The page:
The worst code you've seen? - page 3
Hello fellow nurses - I have been a nurse now for almost 5 years, and I've seen quite a few codes. So I am wondering: what is the worst code you've seen/been involved in?... Read More
- 0Sep 30, '12 by godfatherRNWhere do I start?? Too Many...
This one though has stuck with me for awhile (wasn't my pt thank God) Transferred a pt to our unit at 2300 from small outlier hosp with initial unstable angina, suspect non-ST MI which was relieved by a nitro drip (the hosp had a 24/7 cath lab). Cardiologist wanted to wait to cath the pt till morning because the pt was a diabetic with renal failure (on outpatient dialysis) and had allergies to contrast dye. Plan was to do bicarb drip overnight and load pt with Benadryl before the procedure. The pt was hemodynamically stable with no active symptoms at the time of admission, and we started a heparin gtt upon admission. Through the night the pt became progressively more symptomatic (all the classic signs including now ST elevation in multiple anterior and lateral leads), called the doc 4 times insisting the pt was unstable and needed to be cathed, still didn't want to cath and by change of shift (when docs started rounding) pt was being prepped for emergent cath (duh!!) Well, during shift report the pt of course coded, I responded to the code and initiated compressions, the first compression I did I could feel the pt's entire sternum fracture which spread to the pt's ribcage bilaterally. After we got the pt intubated, copious amounts of blood were coming out of the ET tube (didn't help he was on Heparin overnight) and literally the way we ventilated was RT would give 1 breath and 1 of the nurses would suction. So breath, suction, breath, suction. This went on for over 45 minutes before we finally called it (and the room looked like a murder scene by this point, though not nearly as bad as some of the ruptured aneurysms mentioned above, so are the worst!)
The sadest part of the story was about 10-15 min before the code, the pt called their spouse to let them know everything was ok and to not rush in (about an hour drive for the spouse from where they lived). We couldn't get a hold of them during the code after multiple attempts, by the time the spouse got there the pt had expired (needless to say we had a Chaplin there when we broke the news, heartbreaking...)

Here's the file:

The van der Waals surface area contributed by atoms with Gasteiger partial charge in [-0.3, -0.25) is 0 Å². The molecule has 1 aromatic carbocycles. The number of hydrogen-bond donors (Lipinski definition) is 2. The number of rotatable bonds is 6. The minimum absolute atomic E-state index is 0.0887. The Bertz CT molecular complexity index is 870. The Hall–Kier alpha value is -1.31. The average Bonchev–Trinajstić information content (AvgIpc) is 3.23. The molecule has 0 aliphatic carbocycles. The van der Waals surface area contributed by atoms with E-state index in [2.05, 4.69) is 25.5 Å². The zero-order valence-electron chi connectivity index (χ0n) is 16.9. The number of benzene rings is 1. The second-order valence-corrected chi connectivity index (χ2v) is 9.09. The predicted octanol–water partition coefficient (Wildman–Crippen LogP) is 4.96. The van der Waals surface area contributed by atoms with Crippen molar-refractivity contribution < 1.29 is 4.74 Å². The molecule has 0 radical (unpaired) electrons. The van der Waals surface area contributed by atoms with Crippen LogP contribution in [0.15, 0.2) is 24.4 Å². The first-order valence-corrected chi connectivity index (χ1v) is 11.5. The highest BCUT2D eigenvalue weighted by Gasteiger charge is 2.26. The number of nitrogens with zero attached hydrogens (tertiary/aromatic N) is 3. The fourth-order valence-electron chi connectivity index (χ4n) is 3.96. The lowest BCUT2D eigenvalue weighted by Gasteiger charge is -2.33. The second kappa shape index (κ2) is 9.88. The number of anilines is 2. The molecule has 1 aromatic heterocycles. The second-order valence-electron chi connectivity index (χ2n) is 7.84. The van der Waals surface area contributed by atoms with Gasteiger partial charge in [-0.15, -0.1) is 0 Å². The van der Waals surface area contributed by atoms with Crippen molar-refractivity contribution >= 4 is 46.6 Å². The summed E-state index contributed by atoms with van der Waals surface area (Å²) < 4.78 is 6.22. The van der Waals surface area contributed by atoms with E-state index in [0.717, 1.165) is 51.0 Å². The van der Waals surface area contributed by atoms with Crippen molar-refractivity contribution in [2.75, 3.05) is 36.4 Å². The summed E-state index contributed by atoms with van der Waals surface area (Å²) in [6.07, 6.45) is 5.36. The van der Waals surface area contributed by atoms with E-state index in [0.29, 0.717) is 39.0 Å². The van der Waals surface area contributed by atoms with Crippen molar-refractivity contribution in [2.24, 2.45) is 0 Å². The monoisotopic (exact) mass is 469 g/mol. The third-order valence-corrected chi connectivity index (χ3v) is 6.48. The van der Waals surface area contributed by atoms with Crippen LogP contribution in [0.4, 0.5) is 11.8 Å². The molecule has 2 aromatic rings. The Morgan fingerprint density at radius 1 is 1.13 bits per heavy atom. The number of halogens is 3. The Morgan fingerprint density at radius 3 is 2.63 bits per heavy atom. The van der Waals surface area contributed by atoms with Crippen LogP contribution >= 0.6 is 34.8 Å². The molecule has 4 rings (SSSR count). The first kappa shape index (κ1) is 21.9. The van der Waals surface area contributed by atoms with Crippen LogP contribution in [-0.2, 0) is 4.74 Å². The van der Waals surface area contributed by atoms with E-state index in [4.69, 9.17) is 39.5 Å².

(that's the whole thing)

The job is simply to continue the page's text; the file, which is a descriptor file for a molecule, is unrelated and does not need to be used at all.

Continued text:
- 0Sep 30, '12 by turnforthenurseRNI wasn't the primary nurse of this patient, but I was in charge. The primary RN was asking me for advice for her patient, a 94-yo who had a bad case of pulmonary edema. You could hear how wet the patient sounded just by standing in the doorway. The patient kept having random bursts of v-tach and they were confused. Abdomen was VERY distended. I had a feeling in my gut and this thought crossed my mind - "this patient is going to code by the end of the night." They were a full code, too. We spoke to the hospitalist on call who didn't want an NG tube placed and also didn't want to transfer the patient to ICU because "I don't think they would do much more there than what you are doing here."
I was at the desk and noticed on the monitor that the patient's O2 sat started dropping...80's to 70's, then 60's...I called RT and ran into the room, then the patient stopped breathing, so we started to code them. Feces then started to literally POUR out of the patient's mouth. That patient aspirated, for sure. We flipped the patient on the their side and it was like a waterfall on the side of the bed. We dropped an NG tube and filled up two and a half suction canisters within minutes. That abdomen shrank in size.
That was a very messy code. We were able to get a pulse back and we transferred the patient up to the ICU, but by the end of the night the patient's blood pressure started tanking and they coded the patient again right before shift change. The patient didn't make it that time.